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    Binaural beats: Improved concentration through auditory illusion.

    Special sounds aim to help optimise cognitive performance. But how does this actually work?

Taking an active stance against distraction.

Imagine the scene: you are sat at your computer, staring at a completely empty document, the cursor flashing at you waiting for you to type something. But the right words just won’t come. And as if that wasn’t enough, new “offers” on your smartphone and the internet are continually diverting your attention. What if you could just put on some headphones and get straight on with the job? This is precisely what binaural beats are supposed to do: have a positive influence on your performance.


Woman with headphones listens to music at car.
Woman with headphones listens to music on car.

Improved concentration through auditory illusion.

“Binaural” actually just means “relating to both ears”. Binaural beats are a sequence of sounds with specific acoustic frequencies which aim to promote concentration and optimise cognitive performance. They are perceived when both ears are fed sound at different frequencies simultaneously through headphones. Though German physicist Heinrich Wilhelm Dove discovered auditory illusion (the concept behind binaural sound) back in 1839, today there are still only a few people who understand what this phenomenon is really about. Binaural beats are even being increasingly described as drugs from headphones; it’s even been said that exposure to them has put some people into veritable states of intoxication.


  • Woman with headphones listens to music at car.
    1

Not just for performance enhancement.

They can also be used for relaxation, to improve sleep or to assist with meditation. Incidentally, there is no recommended dose; in theory, you can listen to binaural beats every day. You may experience headaches or dizziness the first time. Give your body time to respond to the unfamiliar stimuli.


The effect may be felt immediately or not until after a few weeks. Listening to the sounds does not cause any side effects. Only people who suffer from epilepsy or who have had a stroke are discouraged from listening to binaural beats. Pregnant women should also preferably refrain.


Woman with headphones listens to music in car.

What happens in the brain.

The human brain is made up of billions of cells, mostly neurons. These neurons communicate with each other through electrical stimuli and convey information in this way. This electrical activity in the brain can be measured using so-called brainwave patterns. Binaural beats can be used to influence the brainwave state, the frequency range in which the brain resonates.


How binaural beats work.

Your wave state varies depending on your activity; so for example other frequencies dominate when you are sleeping than when you are concentrating hard. With the aid of binaural beats, it is possible to stimulate the brain into entering a specific state, ranging from “relaxed” to “concentrated”. This “miracle” is brought about by auditory illusion which involves exposing both ears simultaneously to sound with different frequencies.The brain processes the two different frequencies and from these forms its own, third frequency, which is the difference between the two – the binaural beat. Studies show that the brain “switches to” and starts resonating at this new frequency.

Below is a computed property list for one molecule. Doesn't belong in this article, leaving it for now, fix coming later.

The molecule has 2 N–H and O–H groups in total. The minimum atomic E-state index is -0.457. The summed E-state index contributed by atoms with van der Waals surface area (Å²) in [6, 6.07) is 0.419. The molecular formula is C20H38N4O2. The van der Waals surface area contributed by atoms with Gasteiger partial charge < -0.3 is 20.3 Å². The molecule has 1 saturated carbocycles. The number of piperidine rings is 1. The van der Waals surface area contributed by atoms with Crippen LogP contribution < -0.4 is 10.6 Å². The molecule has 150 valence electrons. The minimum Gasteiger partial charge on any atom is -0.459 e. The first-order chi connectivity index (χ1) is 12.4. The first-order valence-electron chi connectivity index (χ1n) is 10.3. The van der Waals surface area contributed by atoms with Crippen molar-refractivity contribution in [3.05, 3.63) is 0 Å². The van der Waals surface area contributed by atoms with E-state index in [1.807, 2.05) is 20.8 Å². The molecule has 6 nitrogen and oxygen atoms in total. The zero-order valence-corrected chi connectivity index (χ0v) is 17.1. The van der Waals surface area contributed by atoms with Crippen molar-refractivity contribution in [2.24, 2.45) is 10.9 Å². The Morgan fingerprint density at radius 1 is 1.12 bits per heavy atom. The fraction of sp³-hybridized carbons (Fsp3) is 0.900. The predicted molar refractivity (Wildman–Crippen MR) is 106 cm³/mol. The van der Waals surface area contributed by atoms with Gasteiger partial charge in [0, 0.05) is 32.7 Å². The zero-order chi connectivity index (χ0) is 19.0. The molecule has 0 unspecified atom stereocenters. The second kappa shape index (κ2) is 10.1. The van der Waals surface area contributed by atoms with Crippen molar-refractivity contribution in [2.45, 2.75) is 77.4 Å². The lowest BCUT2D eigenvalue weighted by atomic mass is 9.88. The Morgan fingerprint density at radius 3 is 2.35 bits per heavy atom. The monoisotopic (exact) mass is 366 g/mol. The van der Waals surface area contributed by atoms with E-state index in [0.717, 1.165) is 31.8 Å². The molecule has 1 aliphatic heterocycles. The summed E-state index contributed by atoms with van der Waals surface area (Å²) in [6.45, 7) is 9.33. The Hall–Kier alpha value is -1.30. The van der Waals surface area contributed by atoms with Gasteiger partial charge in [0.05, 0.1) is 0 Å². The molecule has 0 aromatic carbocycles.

Woman with headphones listens to music in car.
Woman with headphones listens to music at car.

Changing the frequency with binaural beats.

When we are awake and active, our brains are in the beta state and this is the state we spend most of our time in. If we want to increase concentration and cognition, we seek to change from the beta to the alpha state because it is in this state that information can be processed more effectively, complex situations analysed more quickly and tasks managed more easily. In addition – and this is surely where the comparison with drugs originates from – studies have found that the switch from beta to alpha brainwave states also promotes the distribution of certain neurotransmitters and hormones. These include endorphins, noradrenaline and dopamine. In humans, these feel-good substances generate a feeling of joy and happiness.


Now a treat for the ears.

Are you sitting in front of a blank page again? Then try this: put your headphones on and experience some binaural beats. A wide selection of “compositions” of varying duration can be found on YouTube, for example. Start with a five-minute piece aimed at enhancing concentration and see if it gets you pounding away at the keyboard.


Woman with headphones listens to music on car.
Woman with headphones listens to music on car.

Premium-class sound in the car.

Though binaural sounds are best listened to through headphones, the updated Burmester® High-End 3D Surround Sound also allows the beats to resonate right through your new S-Class. To improve sound quality, the sound system has been expanded with the addition of a loudspeaker in the overhead control panel and two loudspeakers at the sides. Instead of the beats you can, of course, opt for your favourite songs. We recommend “It’s a long way there” by the Little River Band. Joyful feelings guaranteed – even without binaural beats.